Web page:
Everyone is different and has different needs. The amount of support and contact you need might vary over time, so we are here when the time feels right for you. There is further information about additional support below. All the groups listed are informal and provide a safe, caring environment to listen and be listened to during this very difficult time.
Dorset County Hospital
Baby loss midwives: Call or text Tara Putt or Sophie Wilson on 07795 318318
We have a regular support group called The Forget Me Not Group, held on the second Monday of every month at the Children’s Centre in Dorchester. This is facilitated by the baby loss midwives, and we welcome any parent or family member who’ve experienced the loss of a baby.
There is also a private Facebook page that has been set up at the suggestion of the group members, which is a closed group and closely monitored by the midwives. Your team midwife or baby loss midwife can help you to join if you think this might be helpful.
The bereavement midwives from both hospitals work together to support you. The service is available 7 days a week, 9am to 5pm. To contact us, please phone or text the bereavement midwives on 07768 526514, 07887 992195 or 01202 263127. These are not emergency numbers, and messages will be returned at the next available opportunity.
SPRING (Supporting parents and relatives through baby loss) is a charity based at Poole Hospital who offer support and advice to those who have experienced baby loss. You can refer yourself to them for counselling, whether your loss occurred during pregnancy or after birth. SPRING also holds support groups, coffee mornings and memorial events which you might find helpful. You can find full details on their website or call their support line on 01202 448084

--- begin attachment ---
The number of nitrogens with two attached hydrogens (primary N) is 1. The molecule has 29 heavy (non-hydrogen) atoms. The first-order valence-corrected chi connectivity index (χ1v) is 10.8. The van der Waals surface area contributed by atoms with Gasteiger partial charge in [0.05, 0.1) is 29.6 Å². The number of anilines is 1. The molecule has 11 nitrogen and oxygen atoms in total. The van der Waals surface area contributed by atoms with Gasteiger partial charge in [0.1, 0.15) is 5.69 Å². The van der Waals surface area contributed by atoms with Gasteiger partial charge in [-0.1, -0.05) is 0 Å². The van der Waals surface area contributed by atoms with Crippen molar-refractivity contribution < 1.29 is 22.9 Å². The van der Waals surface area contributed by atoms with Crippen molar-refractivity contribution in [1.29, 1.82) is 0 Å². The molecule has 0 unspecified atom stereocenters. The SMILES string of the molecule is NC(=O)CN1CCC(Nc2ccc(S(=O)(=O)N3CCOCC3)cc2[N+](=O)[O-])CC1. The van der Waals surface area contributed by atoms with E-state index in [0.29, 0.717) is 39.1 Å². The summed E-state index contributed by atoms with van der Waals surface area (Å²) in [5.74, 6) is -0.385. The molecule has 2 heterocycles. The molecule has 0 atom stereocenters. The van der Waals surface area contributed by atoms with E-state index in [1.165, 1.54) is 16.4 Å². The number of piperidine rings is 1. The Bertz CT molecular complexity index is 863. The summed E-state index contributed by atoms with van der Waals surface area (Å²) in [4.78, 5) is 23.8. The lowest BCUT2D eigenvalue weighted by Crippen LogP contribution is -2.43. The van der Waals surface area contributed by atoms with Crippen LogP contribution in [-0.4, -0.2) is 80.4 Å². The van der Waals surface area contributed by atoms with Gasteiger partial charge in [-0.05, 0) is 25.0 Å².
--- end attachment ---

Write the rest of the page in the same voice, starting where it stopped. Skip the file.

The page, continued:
Poole hospital also has a chaplaincy service available to patients at St. Mary’s Maternity Hospital in Poole. This service is open to people of all religions, but you do not need to be religious to use this service – they will provide a confidential and friendly ear if you need to talk. There is also a hospital chapel which is open 24 hours a day, 7 days a week as a space for quiet reflection, and there are religious services twice a week. You can call the chaplain’s office on 01202 442167 or ask a midwife to bleep them for you.
Wessex Healthier Together has information and useful links for those facing the loss of a baby
Sands is a national stillbirth and neonatal death charity. They offer information, a helpline, an app and lots of other ways of accessing support
The Miscarriage Association offers help and support to those affected by miscarriage